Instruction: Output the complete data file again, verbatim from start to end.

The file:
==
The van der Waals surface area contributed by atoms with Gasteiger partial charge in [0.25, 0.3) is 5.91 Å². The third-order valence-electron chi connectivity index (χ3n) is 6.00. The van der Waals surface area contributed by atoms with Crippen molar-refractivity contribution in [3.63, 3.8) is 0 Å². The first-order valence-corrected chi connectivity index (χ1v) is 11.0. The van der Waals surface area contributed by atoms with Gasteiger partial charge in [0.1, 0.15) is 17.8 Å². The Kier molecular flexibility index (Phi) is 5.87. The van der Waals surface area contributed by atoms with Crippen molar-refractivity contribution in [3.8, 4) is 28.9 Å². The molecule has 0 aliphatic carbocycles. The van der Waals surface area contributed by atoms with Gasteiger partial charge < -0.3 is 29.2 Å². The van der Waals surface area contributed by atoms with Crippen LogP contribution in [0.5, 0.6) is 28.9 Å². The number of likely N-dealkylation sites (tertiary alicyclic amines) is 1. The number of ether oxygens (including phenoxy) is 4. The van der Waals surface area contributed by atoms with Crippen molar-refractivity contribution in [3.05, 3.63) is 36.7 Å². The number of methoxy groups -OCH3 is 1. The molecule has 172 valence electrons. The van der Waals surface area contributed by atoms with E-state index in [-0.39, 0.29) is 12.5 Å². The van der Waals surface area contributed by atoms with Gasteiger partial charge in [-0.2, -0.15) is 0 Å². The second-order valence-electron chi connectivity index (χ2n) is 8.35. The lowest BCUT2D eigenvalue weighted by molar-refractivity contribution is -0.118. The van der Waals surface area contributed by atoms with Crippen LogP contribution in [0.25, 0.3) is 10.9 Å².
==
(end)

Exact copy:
The van der Waals surface area contributed by atoms with Gasteiger partial charge in [0.25, 0.3) is 5.91 Å². The third-order valence-electron chi connectivity index (χ3n) is 6.00. The van der Waals surface area contributed by atoms with Crippen molar-refractivity contribution in [3.63, 3.8) is 0 Å². The first-order valence-corrected chi connectivity index (χ1v) is 11.0. The van der Waals surface area contributed by atoms with Gasteiger partial charge in [0.1, 0.15) is 17.8 Å². The Kier molecular flexibility index (Phi) is 5.87. The van der Waals surface area contributed by atoms with Crippen molar-refractivity contribution in [3.8, 4) is 28.9 Å². The molecule has 0 aliphatic carbocycles. The van der Waals surface area contributed by atoms with Gasteiger partial charge < -0.3 is 29.2 Å². The van der Waals surface area contributed by atoms with Crippen LogP contribution in [0.5, 0.6) is 28.9 Å². The number of likely N-dealkylation sites (tertiary alicyclic amines) is 1. The number of ether oxygens (including phenoxy) is 4. The van der Waals surface area contributed by atoms with Crippen molar-refractivity contribution in [3.05, 3.63) is 36.7 Å². The number of methoxy groups -OCH3 is 1. The molecule has 172 valence electrons. The van der Waals surface area contributed by atoms with E-state index in [-0.39, 0.29) is 12.5 Å². The van der Waals surface area contributed by atoms with Gasteiger partial charge in [-0.2, -0.15) is 0 Å². The second-order valence-electron chi connectivity index (χ2n) is 8.35. The lowest BCUT2D eigenvalue weighted by molar-refractivity contribution is -0.118. The van der Waals surface area contributed by atoms with Crippen LogP contribution in [0.25, 0.3) is 10.9 Å².